Indiana lawmakers are poised to double the fines stores could face for selling smoking or vaping products to anyone younger than 21 years old.
Some Indiana doctors are raising fears about possible loss of emergency services under a plan to limit “surprise” medical bills that can plague patients who have been unknowingly treated by providers from outside their insurance networks.
The estate of an inmate who died in the Indiana Department of Corrections from complications arising from lupus and a blood clotting disorder had its case reinstated Monday against the DOC and its medical services contractor.
Indiana has submitted a request for a 10-year extension of its Medicaid alternative program, the Healthy Indiana Plan, and still included is the suspended work requirement that was imposed on some enrollees in the public assistance program but is currently under review by the courts.
The idea of increasing health care affordability and cost transparency has received bipartisan support, but the devil has been in the details. Even so, federal lawmakers feel confident Congress will enact legislation to end surprise billing this year, while Indiana lawmakers say they’re committed to creating state solutions to drive down Hoosier health care costs.
A man who filed a medical malpractice claim against a doctor and hospital following his surgery for a herniated disc could not convince the Indiana Court of Appeals that he should be permitted to amend his complaint and add a federal claim.
More than 2,000 sets of fetal remains found last year at the suburban Chicago garage of one of the Midwest’s most prolific abortion doctors were buried Wednesday at an Indiana cemetery where the state’s attorney general told a gathering that the remains’ discovery was “horrifying to anyone with normal sensibilities.”
In what’s sure to be a politically charged ceremony, more than 2,400 fetuses found last year at the suburban Chicago home of one of the Midwest’s most prolific abortion doctors will be buried Wednesday in Indiana, a state with some of the nation’s toughest anti-abortion laws.
Thousands of fetal remains discovered on property owned by the late former Indiana abortion doctor Ulrich Klopfer will be memorialized at a graveside service in South Bend on Wednesday.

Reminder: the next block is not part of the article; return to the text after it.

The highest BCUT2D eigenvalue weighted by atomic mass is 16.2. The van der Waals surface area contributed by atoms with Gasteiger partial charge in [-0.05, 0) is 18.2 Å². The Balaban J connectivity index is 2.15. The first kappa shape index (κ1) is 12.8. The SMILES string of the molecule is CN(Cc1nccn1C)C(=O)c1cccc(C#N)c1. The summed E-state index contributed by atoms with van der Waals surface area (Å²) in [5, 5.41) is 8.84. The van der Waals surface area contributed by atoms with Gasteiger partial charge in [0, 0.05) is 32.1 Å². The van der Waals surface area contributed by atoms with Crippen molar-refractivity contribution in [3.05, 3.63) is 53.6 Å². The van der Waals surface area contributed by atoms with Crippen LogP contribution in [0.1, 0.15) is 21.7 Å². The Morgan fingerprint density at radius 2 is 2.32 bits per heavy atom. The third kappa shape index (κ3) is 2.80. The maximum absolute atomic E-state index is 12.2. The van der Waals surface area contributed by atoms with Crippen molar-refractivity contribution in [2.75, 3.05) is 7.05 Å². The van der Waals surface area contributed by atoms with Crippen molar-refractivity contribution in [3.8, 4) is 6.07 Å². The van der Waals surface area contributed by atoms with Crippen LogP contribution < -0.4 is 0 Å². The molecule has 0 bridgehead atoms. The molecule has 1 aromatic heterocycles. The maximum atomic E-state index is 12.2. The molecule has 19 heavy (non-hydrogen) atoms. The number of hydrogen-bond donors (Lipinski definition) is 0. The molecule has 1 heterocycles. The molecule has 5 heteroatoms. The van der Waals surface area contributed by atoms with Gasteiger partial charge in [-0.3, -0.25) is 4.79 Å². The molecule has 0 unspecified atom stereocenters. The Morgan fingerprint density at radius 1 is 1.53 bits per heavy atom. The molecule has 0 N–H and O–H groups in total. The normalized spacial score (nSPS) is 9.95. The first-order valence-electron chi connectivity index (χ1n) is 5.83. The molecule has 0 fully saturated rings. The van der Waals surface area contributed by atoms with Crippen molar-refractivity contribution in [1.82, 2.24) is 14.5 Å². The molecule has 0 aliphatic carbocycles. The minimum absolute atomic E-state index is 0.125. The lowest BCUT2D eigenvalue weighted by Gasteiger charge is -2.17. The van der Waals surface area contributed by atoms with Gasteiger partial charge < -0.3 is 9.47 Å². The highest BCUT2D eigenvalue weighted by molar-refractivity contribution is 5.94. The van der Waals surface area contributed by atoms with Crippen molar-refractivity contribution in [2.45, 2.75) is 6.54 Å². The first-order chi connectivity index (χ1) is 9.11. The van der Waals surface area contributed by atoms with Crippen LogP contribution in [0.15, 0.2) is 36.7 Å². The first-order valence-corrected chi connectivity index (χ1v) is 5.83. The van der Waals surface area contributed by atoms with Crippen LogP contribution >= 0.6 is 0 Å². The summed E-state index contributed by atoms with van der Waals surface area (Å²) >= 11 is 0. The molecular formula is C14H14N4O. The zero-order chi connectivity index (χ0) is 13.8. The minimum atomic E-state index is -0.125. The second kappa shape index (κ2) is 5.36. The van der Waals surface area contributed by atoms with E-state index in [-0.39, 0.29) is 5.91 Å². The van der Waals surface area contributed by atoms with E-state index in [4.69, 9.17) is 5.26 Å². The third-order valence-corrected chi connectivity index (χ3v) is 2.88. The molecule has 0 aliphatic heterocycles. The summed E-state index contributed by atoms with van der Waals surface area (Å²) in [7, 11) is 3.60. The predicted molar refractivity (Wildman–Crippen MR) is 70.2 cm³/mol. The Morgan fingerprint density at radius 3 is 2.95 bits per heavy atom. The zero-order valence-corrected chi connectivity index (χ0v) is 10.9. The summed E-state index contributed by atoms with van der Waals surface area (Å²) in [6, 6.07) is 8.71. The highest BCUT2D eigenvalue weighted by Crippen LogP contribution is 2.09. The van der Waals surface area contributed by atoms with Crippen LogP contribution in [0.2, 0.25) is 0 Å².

In what is believed to be the first jury verdict in an Indiana Commercial Court case, a jury in Indianapolis has awarded a doctor $4.75 million in her defamation and fraud lawsuit against a Carmel hospital and medical group where she had privileges. The jury found for the doctor, who claimed she had wrongly been accused of having alcohol on her breath while on duty.
The United States government has filed a complaint against Community Health Network, alleging the central Indiana health care system submitted false claims to the Medicare program. Community, however, is calling the claims “meritless.”
A pharmaceutical giant sued by dozens of women who claim they were injured by the company’s permanent contraceptive device did not convince the Indiana Court of Appeals on Tuesday to grant its motion for judgment on the pleadings.
Shoddy record-keeping and the degraded condition of more than 2,400 fetal remains found in the Illinois garage and a car of a late Indiana abortion doctor mean those remains cannot be identified, according to a preliminary report released Tuesday by Indiana’s attorney general.
A northwestern Indiana woman has been sentenced to seven years in prison for injecting fecal matter into her teenage son’s IV line while he was hospitalized for leukemia.
Law enforcement who charged physicians and staff in an Indiana pill mill investigation will not face a suit from the cleared defendants, the 7th Circuit Court of Appeals has ruled, with the exception of an employee who worked as a parking lot attendant.
The Indiana Court of Appeals has affirmed the involuntary temporary commitment for a man found to be gravely disabled and dangerous to himself and others, finding clear and convincing evidence supported the finding.
An order for a former doctor involved in a pill mill scheme to serve thousands of days in jail for violating probation has been affirmed. A divided Indiana Court of Appeals panel concluded there was enough evidence to prove a new offense was committed.
A ruling that favored a Bloomington nurse practitioner was reversed Thursday after the Indiana Court of Appeals found a question remained about whether she had provided health care to a patient just days before he suffered from cardiac arrest.
The American Medical Association on Tuesday called for an immediate ban on all electronic cigarettes and vaping devices. The AMA cited a surge in underage teen use of e-cigarettes, which typically heat a solution that contains nicotine.
Confidential information about the number of pregnant teenagers seeking abortions without parental consent in Marion County must be turned over as discovery in one of the several abortion-related lawsuits pending in Indiana, a federal court has ruled.